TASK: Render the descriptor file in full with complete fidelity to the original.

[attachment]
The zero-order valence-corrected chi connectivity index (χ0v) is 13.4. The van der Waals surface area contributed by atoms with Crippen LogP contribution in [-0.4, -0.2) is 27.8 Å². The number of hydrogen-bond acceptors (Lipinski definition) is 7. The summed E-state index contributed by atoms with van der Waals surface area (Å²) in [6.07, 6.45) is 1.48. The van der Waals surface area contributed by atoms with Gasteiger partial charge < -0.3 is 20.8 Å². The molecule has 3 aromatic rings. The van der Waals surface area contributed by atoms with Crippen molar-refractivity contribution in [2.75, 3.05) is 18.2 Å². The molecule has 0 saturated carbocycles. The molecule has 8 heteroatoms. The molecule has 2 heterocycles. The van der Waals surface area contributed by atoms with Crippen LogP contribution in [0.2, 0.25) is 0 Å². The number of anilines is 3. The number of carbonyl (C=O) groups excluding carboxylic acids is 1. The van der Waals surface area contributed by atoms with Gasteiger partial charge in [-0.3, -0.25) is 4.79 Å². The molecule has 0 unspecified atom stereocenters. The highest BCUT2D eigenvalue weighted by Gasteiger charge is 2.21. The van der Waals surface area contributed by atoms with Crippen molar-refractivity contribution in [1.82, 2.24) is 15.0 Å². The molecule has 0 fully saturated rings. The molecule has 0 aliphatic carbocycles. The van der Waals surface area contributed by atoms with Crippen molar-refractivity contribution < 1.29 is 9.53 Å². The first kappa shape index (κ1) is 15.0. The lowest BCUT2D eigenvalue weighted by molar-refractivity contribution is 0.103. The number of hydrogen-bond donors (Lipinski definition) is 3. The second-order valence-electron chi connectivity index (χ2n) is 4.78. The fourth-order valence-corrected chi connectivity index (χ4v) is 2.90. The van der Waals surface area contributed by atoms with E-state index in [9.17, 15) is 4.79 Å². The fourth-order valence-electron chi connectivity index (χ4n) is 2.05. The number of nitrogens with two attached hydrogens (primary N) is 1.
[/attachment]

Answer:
The zero-order valence-corrected chi connectivity index (χ0v) is 13.4. The van der Waals surface area contributed by atoms with Crippen LogP contribution in [-0.4, -0.2) is 27.8 Å². The number of hydrogen-bond acceptors (Lipinski definition) is 7. The summed E-state index contributed by atoms with van der Waals surface area (Å²) in [6.07, 6.45) is 1.48. The van der Waals surface area contributed by atoms with Gasteiger partial charge < -0.3 is 20.8 Å². The molecule has 3 aromatic rings. The van der Waals surface area contributed by atoms with Crippen molar-refractivity contribution in [2.75, 3.05) is 18.2 Å². The molecule has 0 saturated carbocycles. The molecule has 8 heteroatoms. The molecule has 2 heterocycles. The van der Waals surface area contributed by atoms with Crippen LogP contribution in [0.2, 0.25) is 0 Å². The number of anilines is 3. The number of carbonyl (C=O) groups excluding carboxylic acids is 1. The van der Waals surface area contributed by atoms with Gasteiger partial charge in [-0.3, -0.25) is 4.79 Å². The molecule has 0 unspecified atom stereocenters. The highest BCUT2D eigenvalue weighted by Gasteiger charge is 2.21. The van der Waals surface area contributed by atoms with Crippen molar-refractivity contribution in [1.82, 2.24) is 15.0 Å². The molecule has 0 fully saturated rings. The molecule has 0 aliphatic carbocycles. The van der Waals surface area contributed by atoms with Crippen molar-refractivity contribution < 1.29 is 9.53 Å². The first kappa shape index (κ1) is 15.0. The lowest BCUT2D eigenvalue weighted by molar-refractivity contribution is 0.103. The number of hydrogen-bond donors (Lipinski definition) is 3. The second-order valence-electron chi connectivity index (χ2n) is 4.78. The fourth-order valence-corrected chi connectivity index (χ4v) is 2.90. The van der Waals surface area contributed by atoms with E-state index in [9.17, 15) is 4.79 Å². The fourth-order valence-electron chi connectivity index (χ4n) is 2.05. The number of nitrogens with two attached hydrogens (primary N) is 1.